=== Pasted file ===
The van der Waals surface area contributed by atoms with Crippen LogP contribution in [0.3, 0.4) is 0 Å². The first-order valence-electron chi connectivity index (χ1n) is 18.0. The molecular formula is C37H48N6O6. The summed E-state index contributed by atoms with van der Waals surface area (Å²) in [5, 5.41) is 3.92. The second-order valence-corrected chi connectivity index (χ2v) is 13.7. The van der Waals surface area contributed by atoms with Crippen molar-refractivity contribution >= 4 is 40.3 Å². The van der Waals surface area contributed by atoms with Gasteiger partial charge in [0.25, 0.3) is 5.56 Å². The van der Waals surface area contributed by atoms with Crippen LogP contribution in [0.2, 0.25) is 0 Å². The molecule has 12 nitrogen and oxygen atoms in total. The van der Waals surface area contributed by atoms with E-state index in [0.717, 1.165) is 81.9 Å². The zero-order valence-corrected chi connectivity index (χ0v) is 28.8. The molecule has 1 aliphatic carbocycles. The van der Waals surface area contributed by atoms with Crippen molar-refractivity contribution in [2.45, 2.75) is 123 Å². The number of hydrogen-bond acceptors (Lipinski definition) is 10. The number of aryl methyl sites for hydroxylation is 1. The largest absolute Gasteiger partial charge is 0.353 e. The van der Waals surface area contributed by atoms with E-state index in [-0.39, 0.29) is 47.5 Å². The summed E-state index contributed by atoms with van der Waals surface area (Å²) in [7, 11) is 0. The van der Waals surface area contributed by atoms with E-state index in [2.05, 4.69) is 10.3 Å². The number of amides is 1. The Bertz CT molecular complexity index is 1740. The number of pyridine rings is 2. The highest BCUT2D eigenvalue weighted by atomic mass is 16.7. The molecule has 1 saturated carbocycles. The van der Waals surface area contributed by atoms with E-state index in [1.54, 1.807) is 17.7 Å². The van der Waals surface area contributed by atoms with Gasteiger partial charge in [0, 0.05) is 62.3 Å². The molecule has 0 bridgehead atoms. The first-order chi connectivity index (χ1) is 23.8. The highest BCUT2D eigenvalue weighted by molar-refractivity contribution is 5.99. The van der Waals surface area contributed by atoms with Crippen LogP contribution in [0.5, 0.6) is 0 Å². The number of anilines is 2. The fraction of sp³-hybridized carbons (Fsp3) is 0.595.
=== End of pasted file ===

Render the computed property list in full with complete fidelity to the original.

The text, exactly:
The van der Waals surface area contributed by atoms with Crippen LogP contribution in [0.3, 0.4) is 0 Å². The first-order valence-electron chi connectivity index (χ1n) is 18.0. The molecular formula is C37H48N6O6. The summed E-state index contributed by atoms with van der Waals surface area (Å²) in [5, 5.41) is 3.92. The second-order valence-corrected chi connectivity index (χ2v) is 13.7. The van der Waals surface area contributed by atoms with Crippen molar-refractivity contribution >= 4 is 40.3 Å². The van der Waals surface area contributed by atoms with Gasteiger partial charge in [0.25, 0.3) is 5.56 Å². The van der Waals surface area contributed by atoms with Crippen LogP contribution in [0.2, 0.25) is 0 Å². The molecule has 12 nitrogen and oxygen atoms in total. The van der Waals surface area contributed by atoms with E-state index in [0.717, 1.165) is 81.9 Å². The zero-order valence-corrected chi connectivity index (χ0v) is 28.8. The molecule has 1 aliphatic carbocycles. The van der Waals surface area contributed by atoms with Crippen molar-refractivity contribution in [2.45, 2.75) is 123 Å². The number of hydrogen-bond acceptors (Lipinski definition) is 10. The number of aryl methyl sites for hydroxylation is 1. The largest absolute Gasteiger partial charge is 0.353 e. The van der Waals surface area contributed by atoms with E-state index in [-0.39, 0.29) is 47.5 Å². The summed E-state index contributed by atoms with van der Waals surface area (Å²) in [7, 11) is 0. The van der Waals surface area contributed by atoms with E-state index in [2.05, 4.69) is 10.3 Å². The number of amides is 1. The Bertz CT molecular complexity index is 1740. The number of pyridine rings is 2. The highest BCUT2D eigenvalue weighted by atomic mass is 16.7. The molecule has 1 saturated carbocycles. The van der Waals surface area contributed by atoms with E-state index in [1.54, 1.807) is 17.7 Å². The van der Waals surface area contributed by atoms with Gasteiger partial charge in [0, 0.05) is 62.3 Å². The molecule has 0 bridgehead atoms. The first-order chi connectivity index (χ1) is 23.8. The highest BCUT2D eigenvalue weighted by molar-refractivity contribution is 5.99. The van der Waals surface area contributed by atoms with Crippen LogP contribution in [0.5, 0.6) is 0 Å². The number of anilines is 2. The fraction of sp³-hybridized carbons (Fsp3) is 0.595.